Jerry Leiber; Mike Stoller

Pioneering songwriting and producing duo reflect on their introduction to music, how they became partners and on their vast catalogue.

By combining R&B with pop lyrics, the songwriting team of Jerry Leiber and Mike Stoller revolutionized rock and roll. They wrote and produced classic songs by R&B artists, as well as Elvis Presley, created Smokey Joe's Café—Broadway's longest-running musical revue—and were the first indie record producers. Leiber, the lyricist who grew up near Baltimore, and the classically-trained Stoller, raised in Queens, teamed up after meeting in L.A. in 1950. The Grammy-winning duo was inducted into the Songwriters Hall of Fame in '85.

TRANSCRIPT

Tavis: Jerry Leiber and Mike Stoller have been writing hit songs together for nearly 60 years, including hits for everyone from Elvis Presley to Ben E. King, the Drifters, and so many more. In 1987 Leiber and Stoller were inducted into the Rock and Roll Hall of Fame.

The new book about their life and times in music is called “Hound Dog: The Leiber and Stoller Autobiography,” co-written by our friend David Ritz. Gentlemen, an honor to have you both on the program.

Mike Stoller: Pleasure to be here.

Tavis: Nice to see you both. Let me start by asking what music meant to you, how music impacted you as kids. I’ll start with you, because you were in – grew up in queens.

Stoller: Yes, I did – yeah.

Tavis: Yeah, and you grew up in Baltimore.

Jerry Leiber: Right.

Tavis: What was music like for you as a kid? How did it influence you as a kid?

Stoller: Well, I think the first piece of music I ever heard that I really loved was “Salome’s Dances” by Richard Strauss. And I played that 12-inch, 78 record, and I stood up on an ottoman to play it on a big Victrola. And I’d just keep playing it and playing it.

Then I heard boogie-woogie when I was eight years old. I went to a summer camp in New Jersey and it was a totally interracial camp back in 1940.

Tavis: That’s rare.

Stoller: Very rare, very unusual, and very left wing, of course, at that time, because anything that was interracial was considered subversive and left wing. And Paul Robeson would come up and sing to us, and Woody Guthrie, and really subversive. (Laughter.)

Tavis: But you got exposed to such an eclectic -

Stoller: I heard a young Black pianist. He was a teenager, I was eight years old, and he was playing boogie-woogie, and he just knocked me out. He thought he was alone in the old barn on the beat-up upright piano, but I was hiding in the corner so he wouldn’t see me.

Tavis: So the Black music hooked you early on.

Stoller: It hooked me.

Tavis: Jerry Leiber, what about you? How did music – what’ s your first conscious memory of music when you were a kid in Baltimore?

Leiber: The first memory I have was my sisters dancing to the radio when they played records by Benny Goodman and Harry James and of the sort. But the record that got me was a record by Derek Sampson, who was a young guy, called “Boogie Express,” and it was boogie-woogie. Really, it was on fire, and that got me.

And later on – I was around 10 or 11 then – later on, I was about 16 or 17, my family had moved to L.A. from Baltimore and I was working as a busboy in a restaurant. And one day I was bussing dishes and I passed a sous chef who was leaning against the Dutch door and smoking a cigarette, and the cigarette turned out to be grass, and he had the radio playing.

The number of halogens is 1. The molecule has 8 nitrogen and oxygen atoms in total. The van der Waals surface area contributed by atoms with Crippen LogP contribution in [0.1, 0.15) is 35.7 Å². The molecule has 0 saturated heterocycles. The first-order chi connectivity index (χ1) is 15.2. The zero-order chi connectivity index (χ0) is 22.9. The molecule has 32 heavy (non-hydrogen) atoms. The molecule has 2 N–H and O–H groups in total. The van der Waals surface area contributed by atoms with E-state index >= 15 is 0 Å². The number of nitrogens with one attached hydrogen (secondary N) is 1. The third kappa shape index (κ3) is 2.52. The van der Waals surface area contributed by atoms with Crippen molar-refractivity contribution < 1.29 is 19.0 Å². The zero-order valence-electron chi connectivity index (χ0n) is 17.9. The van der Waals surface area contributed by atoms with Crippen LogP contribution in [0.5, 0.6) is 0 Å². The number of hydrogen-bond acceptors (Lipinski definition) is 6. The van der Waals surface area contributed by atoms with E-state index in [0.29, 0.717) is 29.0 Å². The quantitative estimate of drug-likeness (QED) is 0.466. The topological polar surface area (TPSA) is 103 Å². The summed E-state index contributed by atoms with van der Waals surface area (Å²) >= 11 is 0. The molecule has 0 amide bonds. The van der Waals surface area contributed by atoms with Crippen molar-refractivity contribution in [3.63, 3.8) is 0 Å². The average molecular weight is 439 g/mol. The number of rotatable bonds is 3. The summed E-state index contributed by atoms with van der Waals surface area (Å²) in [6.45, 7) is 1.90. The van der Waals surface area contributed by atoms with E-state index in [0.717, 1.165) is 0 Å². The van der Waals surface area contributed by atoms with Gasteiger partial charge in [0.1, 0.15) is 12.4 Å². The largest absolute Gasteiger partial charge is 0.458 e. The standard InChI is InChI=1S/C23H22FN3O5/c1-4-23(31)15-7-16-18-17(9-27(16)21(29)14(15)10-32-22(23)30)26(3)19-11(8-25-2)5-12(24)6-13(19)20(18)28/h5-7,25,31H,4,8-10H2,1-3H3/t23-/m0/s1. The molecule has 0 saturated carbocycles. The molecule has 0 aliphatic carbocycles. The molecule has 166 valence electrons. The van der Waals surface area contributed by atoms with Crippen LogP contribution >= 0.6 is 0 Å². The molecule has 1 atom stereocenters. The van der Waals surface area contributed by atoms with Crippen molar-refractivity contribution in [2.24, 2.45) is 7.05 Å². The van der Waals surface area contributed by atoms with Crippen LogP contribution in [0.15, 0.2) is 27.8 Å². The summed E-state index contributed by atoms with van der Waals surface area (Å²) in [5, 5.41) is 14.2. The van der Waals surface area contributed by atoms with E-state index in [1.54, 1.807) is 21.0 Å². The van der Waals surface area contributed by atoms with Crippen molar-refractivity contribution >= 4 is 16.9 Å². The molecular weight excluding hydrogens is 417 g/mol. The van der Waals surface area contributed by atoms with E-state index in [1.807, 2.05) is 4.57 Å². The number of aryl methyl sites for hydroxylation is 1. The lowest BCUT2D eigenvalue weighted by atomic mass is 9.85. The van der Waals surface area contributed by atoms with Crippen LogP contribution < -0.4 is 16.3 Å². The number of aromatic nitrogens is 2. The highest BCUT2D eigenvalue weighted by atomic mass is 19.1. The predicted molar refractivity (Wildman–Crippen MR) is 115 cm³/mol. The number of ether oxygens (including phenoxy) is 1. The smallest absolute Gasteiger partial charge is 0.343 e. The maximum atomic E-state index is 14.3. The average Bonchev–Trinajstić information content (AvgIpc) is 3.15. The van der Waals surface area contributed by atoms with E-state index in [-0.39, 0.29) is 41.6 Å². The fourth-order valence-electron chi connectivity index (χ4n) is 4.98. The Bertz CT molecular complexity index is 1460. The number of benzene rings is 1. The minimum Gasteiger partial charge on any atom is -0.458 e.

He had a disc jockey playing records, and the record he had playing when I passed this day was Jimmy Witherspoon singing “Ain’t Nobody’s Business,” which got me – really got me. And I thought to myself, “I can do that.” (Laughter.)

Tavis: It’s fascinating that the boogie-woogie hit both of you (laughs) at different times, but got to both of you.

Leiber: Yeah. The strongest message out of all that music for me was boogie-woogie.

Tavis: Yeah. That’s amazing, that you both – it’s amazing to me that both of you were impacted by that long before you ever came together.

Stoller: Oh, yeah.

Tavis: That’s fascinating.

Stoller: But in coming together, what cemented the relationship was finding out that we shared that. And it took a while to figure out that we shared it, because Jerry called me – he got my phone number from a schoolmate of his who was a drummer. And I played piano at a dance in east L.A. and the drummer took my phone number.

And I thought I was going to get some more $3 gigs, but fortunately, he gave my phone number to Jerry, who was looking for somebody to write notes on paper.

Tavis: So finish the story of how the two of you actually connected, then, and became a songwriting duo.

Stoller: Well -

Leiber: That was it.

Tavis: That was it?

Stoller: Actually, Jerry called me and he said, “Are you Mike Stoller?” I said, “Yup.” And then he said, “You play the piano?” I said, “Yup.” He said, “Did you play the piano at a dance in Los Angeles?”

Tavis: Let me guess – and you said, “Yup.”

Stoller: You got it. (Laughter.) You can fill in, but then he said, “And can you write notes on paper?

Leiber: “Do you write notes on paper?”

Tavis: And then you said -

Stoller: And I said, “Yup.”

Tavis: – “Yup.” (Laughter.)

Stoller: And then he said, “My name is Jerome Leiber. I write lyrics. How would you like to write songs with me?” And I said, “Nope.”

Leiber: “Nope.” (Laughter.)

Tavis: And why did you say no to Jerry Leiber?

Stoller: Because I thought he would be writing something that would be very uninteresting to me – some kind of pop, floating down the river on a Sunday afternoon, or something that really – I was interested, and I was very pretentious about it at the time – I was interested in be-bop. I was a real be-bop fan, and I had wanted to be a jazz musician.